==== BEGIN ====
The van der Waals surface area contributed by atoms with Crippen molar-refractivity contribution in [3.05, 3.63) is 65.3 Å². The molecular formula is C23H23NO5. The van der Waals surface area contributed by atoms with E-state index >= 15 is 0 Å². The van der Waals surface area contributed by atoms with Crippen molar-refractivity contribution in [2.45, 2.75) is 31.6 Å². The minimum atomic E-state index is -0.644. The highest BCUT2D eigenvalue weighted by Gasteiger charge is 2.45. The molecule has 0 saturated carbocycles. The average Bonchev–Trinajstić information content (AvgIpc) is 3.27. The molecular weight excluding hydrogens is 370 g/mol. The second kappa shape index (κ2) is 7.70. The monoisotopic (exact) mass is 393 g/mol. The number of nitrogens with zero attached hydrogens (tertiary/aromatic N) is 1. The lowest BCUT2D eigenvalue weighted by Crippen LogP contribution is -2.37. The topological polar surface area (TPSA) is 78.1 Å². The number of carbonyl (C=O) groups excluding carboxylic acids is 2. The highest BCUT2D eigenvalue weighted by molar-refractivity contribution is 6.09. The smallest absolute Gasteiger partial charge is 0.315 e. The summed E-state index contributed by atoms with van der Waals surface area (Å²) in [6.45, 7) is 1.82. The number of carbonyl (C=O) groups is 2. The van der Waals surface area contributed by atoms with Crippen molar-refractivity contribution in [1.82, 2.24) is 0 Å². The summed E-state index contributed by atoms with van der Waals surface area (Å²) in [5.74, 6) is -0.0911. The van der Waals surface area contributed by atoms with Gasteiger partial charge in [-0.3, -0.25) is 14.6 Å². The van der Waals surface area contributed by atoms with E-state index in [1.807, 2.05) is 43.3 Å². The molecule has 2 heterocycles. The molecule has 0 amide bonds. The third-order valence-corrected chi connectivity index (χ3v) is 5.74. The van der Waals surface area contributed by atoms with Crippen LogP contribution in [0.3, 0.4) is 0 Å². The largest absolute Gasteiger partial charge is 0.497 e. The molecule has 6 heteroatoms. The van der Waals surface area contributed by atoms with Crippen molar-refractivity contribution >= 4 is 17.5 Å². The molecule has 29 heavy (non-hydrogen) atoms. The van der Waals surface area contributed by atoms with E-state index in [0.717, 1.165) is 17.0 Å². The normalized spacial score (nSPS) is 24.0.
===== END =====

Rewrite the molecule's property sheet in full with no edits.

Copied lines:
The van der Waals surface area contributed by atoms with Crippen molar-refractivity contribution in [3.05, 3.63) is 65.3 Å². The molecular formula is C23H23NO5. The van der Waals surface area contributed by atoms with E-state index >= 15 is 0 Å². The van der Waals surface area contributed by atoms with Crippen molar-refractivity contribution in [2.45, 2.75) is 31.6 Å². The minimum atomic E-state index is -0.644. The highest BCUT2D eigenvalue weighted by Gasteiger charge is 2.45. The molecule has 0 saturated carbocycles. The average Bonchev–Trinajstić information content (AvgIpc) is 3.27. The molecular weight excluding hydrogens is 370 g/mol. The second kappa shape index (κ2) is 7.70. The monoisotopic (exact) mass is 393 g/mol. The number of nitrogens with zero attached hydrogens (tertiary/aromatic N) is 1. The lowest BCUT2D eigenvalue weighted by Crippen LogP contribution is -2.37. The topological polar surface area (TPSA) is 78.1 Å². The number of carbonyl (C=O) groups excluding carboxylic acids is 2. The highest BCUT2D eigenvalue weighted by molar-refractivity contribution is 6.09. The smallest absolute Gasteiger partial charge is 0.315 e. The summed E-state index contributed by atoms with van der Waals surface area (Å²) in [6.45, 7) is 1.82. The number of carbonyl (C=O) groups is 2. The van der Waals surface area contributed by atoms with Crippen molar-refractivity contribution in [1.82, 2.24) is 0 Å². The summed E-state index contributed by atoms with van der Waals surface area (Å²) in [5.74, 6) is -0.0911. The van der Waals surface area contributed by atoms with Gasteiger partial charge in [-0.3, -0.25) is 14.6 Å². The van der Waals surface area contributed by atoms with E-state index in [1.807, 2.05) is 43.3 Å². The molecule has 2 heterocycles. The molecule has 0 amide bonds. The third-order valence-corrected chi connectivity index (χ3v) is 5.74. The van der Waals surface area contributed by atoms with Crippen LogP contribution in [0.3, 0.4) is 0 Å². The largest absolute Gasteiger partial charge is 0.497 e. The molecule has 6 heteroatoms. The van der Waals surface area contributed by atoms with Crippen molar-refractivity contribution >= 4 is 17.5 Å². The molecule has 29 heavy (non-hydrogen) atoms. The van der Waals surface area contributed by atoms with E-state index in [0.717, 1.165) is 17.0 Å². The normalized spacial score (nSPS) is 24.0.